The last two times my husband and I have gone out to a nice dinner, we’ve noticed a little blue icon on the bottom of the restaurant menu that says they are now a “Gratuity-Free Restaurant” and a note that explains what that means. Essentially, these restaurants charge a little bit more than they used to, pay their employees a fair wage and benefits, and tell people not to bother with tipping.
I think it’s brilliant.
When I was in college, a friend of mine worked as a waitress. Her base pay was $2.75 per hour, and the rest of her wages were expected to be made on tips. Now, this was Iowa 20 years ago, but the current tipped wage in Iowa can still be as little as $4.35 per hour.
I had never worked in a tipping business, so I had no idea how this worked. Employees who can expect tips don’t have to be paid minimum wage — or rather, they can have a certain amount of their hourly wage deducted from the tips they make if they make more than the federal minimum wage including tips.
The federal minimum wage for tipped earners is $2.13 per hour for employees who make at least $30 in tips per month. If a worker doesn’t end up making the minimum wage of $7.25 with their tips, the employer must make up the difference. So waitstaff does make minimum wage — but not minimum wage plus tips. And then they have to pay their own income taxes, Social Security, and Medicare taxes out of those tips.
The system is wacky, to say the least.
It strikes me as a much better idea to just ditch the whole tipping system and pay waitstaff a straight, fair wage. Some might wonder if that would remove the incentive for servers to provide good customer service, but I doubt that’s true. Good customer service has much more to do with hiring practices and the culture a restaurant creates for its employees than incentives from tips. We can get good customer service at department stores and grocery stores, and there’s no tipping involved there.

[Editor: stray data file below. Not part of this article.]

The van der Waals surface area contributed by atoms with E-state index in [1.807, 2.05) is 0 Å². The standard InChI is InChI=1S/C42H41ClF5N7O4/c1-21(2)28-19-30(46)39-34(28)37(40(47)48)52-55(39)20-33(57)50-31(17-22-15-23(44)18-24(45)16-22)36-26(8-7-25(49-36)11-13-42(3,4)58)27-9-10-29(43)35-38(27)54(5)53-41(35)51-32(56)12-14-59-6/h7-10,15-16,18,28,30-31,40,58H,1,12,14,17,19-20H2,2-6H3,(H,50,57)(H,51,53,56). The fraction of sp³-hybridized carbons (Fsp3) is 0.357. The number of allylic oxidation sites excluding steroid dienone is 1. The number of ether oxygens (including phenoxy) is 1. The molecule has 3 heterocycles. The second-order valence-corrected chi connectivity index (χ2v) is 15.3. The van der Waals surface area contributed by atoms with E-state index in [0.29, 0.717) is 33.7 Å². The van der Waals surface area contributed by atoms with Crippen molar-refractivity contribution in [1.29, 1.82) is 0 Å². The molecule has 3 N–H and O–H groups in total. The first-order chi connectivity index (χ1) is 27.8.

Gratuity-free models also work out more equitably for the kitchen staff, who often get stiffed when it comes to tips. Why do we tip the servers and not the people who actually cook the food? Or the people who wash the pots and pans and dishes? Some restaurants split tips, but then everyone is riding on the performance of the waitstaff, or the kindness and generosity of the patrons. It all just seems like an unnecessarily complicated system.
And a gratuity-free dining experience is easier on the customer too. Who enjoys having to analyze how perfectly your server waited on you and figure out a tip accordingly? I imagine most people don’t do that anyway — unless the service was truly terrible, most of us just add on a customary 15–20% automatically. And if we’re already doing that automatically, I’d rather pay a little more for the food and not have to deal with it.
At first, it felt a little odd to not leave a tip, like I was forgetting something important. It’s such a customary habit for us here in the U.S., but that’s not the case around the world. In some countries, tipping is never expected. In others, it’s not as automatic or generous as it is in the U.S.
That’s not to say that I don’t support tipping. I absolutely do, and I have no plans of stopping at establishments that still follow the traditional bill-plus-tip structure.
But I think there’s a better way. I say, let’s ditch the tipping model and move to a straight-forward, pay-for-the-meal, everyone-gets-a-reasonable-(living)-wage system. I think it would work out better for all parties involved.